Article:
Terroir in Spirits

It's a question I hear often concerning Cognac, and it's one that deserves some serious thought: if there's such a difference between the fruit in Grand Champagne and Petit Champagne vineyards, or between the soils of the Borderies and the Fins Bois, then why don't Cognac houses ever bottle single vineyard, unblended brandies? Why don't they show consumers exactly what the differences are? 

There are dozens of different reasons why producers like Hennessy and Remy don't bottle single vintage, single vineyard selections, but let's start with the obvious ones: volume, consistency, quantity, and price. Some of the best Cognacs I've ever tasted were single vintage selections at the Hennessy warehouse this past Spring, but the problem is scale. Hennessy is a gigantic corporation with millions of customers all over the world to think about. It's not even worth a minute of their time to think about a 200 bottle release of some esoteric exercise catering strictly to a few geeks out there who want to talk about terroir for their own educational purposes—something that would likely taste nothing like any of their other products. Then there's the idea of pricing. If a blend of hundreds of different Cognacs costs $50, then a single, isolated cask that's incredibly rare and unprecedented in the category should cost what? $200? $300? $1000? No one really knows. More importantly, no one really cares to find out either. It's too much trouble for not enough reward.

Then you've got the French laws to think about. Get this: you can only label your Cognac by vintage if you have a French government official seal the barrel once filled, and then unseal the barrel when you're ready to bottle. They won't simply take your word for it. Oh, and there will be a fee involved for both visits. Make your check out to: French Tax Bureau. Luckily for us, despite all of these hang-ups, there is one major Cognac house who thinks we're doing some pretty neat things with our expanded Cognac/Armagnac program and is interested in the idea of pure, unadulterated, single barrel Cognac. Luckily for them, they still operate partially out of the UK, meaning they can send a portion of their casks to be aged outside the country (at the Glenfarclas distillery, to be exact). This little side operation helps from a logistical perspective. It allows them to do things outside the realm of other Cognac producers.

In the realm of big house producers you've got Hennessy, Courvoisier, Remy, and Martell. But ask just about any serious Cognac aficionado which major house has been bringing nothing but rock-solid juice for the last three decades—Cognac that isn't overly-sweet, overly-adulterated, and mass-produced—and they'll all tell you Hine. It's one of the most storied houses and also one of the most respected—if not the most. One thing I'm sure about is that Hine is by far the most forward-thinking of the major Cognac producers. They're embracing the new market of drinkers who want more from their booze—more flavor, more information, more access. They contacted us about working together on a new project. We listened. We liked.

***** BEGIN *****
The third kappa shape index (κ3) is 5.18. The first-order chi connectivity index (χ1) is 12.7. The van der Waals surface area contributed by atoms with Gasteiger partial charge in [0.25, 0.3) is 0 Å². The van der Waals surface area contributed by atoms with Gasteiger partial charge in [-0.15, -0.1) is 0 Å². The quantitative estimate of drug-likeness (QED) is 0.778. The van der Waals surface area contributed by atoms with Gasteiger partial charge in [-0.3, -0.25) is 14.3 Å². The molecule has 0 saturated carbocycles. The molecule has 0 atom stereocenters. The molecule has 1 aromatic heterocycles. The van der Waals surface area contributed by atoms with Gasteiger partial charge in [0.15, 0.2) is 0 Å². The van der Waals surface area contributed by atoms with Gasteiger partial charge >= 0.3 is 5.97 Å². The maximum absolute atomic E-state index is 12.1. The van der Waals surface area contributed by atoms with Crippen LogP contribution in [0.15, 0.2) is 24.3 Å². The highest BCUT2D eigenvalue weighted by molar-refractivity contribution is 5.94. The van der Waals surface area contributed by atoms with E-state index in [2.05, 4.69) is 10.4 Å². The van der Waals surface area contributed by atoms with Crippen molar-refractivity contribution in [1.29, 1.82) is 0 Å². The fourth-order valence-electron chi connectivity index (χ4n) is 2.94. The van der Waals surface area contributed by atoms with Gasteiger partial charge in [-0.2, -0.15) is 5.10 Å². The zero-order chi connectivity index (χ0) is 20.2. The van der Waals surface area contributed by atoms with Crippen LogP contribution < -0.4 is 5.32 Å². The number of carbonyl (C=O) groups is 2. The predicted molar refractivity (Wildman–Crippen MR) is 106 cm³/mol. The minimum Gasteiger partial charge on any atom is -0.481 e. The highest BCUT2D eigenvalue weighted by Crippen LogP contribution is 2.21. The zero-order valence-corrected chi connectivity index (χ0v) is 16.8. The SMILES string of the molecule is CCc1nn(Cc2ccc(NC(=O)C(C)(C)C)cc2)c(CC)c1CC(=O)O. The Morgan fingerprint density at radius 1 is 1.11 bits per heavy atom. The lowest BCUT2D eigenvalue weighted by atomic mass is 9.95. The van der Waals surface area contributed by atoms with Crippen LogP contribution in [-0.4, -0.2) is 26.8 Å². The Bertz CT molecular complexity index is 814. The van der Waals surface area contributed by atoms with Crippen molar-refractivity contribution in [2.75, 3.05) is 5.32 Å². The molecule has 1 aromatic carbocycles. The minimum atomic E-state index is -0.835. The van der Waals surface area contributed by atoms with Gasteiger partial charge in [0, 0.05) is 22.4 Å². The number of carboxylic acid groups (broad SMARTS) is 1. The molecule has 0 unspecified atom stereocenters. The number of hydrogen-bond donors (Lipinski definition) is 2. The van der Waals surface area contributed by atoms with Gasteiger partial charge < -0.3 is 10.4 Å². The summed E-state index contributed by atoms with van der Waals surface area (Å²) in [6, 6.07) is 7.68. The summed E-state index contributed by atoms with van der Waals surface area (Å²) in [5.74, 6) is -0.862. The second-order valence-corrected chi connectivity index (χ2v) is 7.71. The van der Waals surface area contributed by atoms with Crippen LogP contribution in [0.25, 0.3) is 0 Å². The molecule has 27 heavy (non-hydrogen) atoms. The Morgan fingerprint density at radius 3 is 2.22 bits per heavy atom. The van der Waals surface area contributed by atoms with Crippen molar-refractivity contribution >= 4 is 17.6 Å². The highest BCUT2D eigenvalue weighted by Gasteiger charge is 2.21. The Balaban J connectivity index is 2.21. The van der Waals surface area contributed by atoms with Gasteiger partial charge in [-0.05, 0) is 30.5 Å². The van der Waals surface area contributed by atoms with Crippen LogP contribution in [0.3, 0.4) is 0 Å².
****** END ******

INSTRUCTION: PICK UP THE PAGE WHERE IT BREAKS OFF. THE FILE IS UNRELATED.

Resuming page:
This past Spring we visited the company headquarters in Jarnac and tasted through a number of single vintage, single vineyard Cognacs that blew our minds. Again, this wasn't the first time I had tasted Cognacs of this nature. It was the first time, however, that I had tasted anything of this nature on this level of quality. These were incredible. They were pure and clean, fresh and invigorating, but with depth and complexity that rivaled anything else I had tasted in Cognac.

And kudos to Hine for wanting to give this project a try. Full transparency, details, location, no coloring, single barrel Cognac.........FROM A MAJOR HOUSE!!!! This isn't some tiny little grower offering us something in his backyard. This is Hine we're talking about here! They have customers all over the world who would kill for stuff like this.

But I guess in today's market there's one store that's making waves in the French brandy department and it's starting to get the attention of the major players in the industry. There is something to this whole sense of place concept as it pertains to spirits. People want to understand these products—to know what makes them tick. It's simply up to the producers to decide whether that idea interests them as well. 

Hine stepped up and got it done. Who else is gonna join us?

-David Driscoll

David Driscoll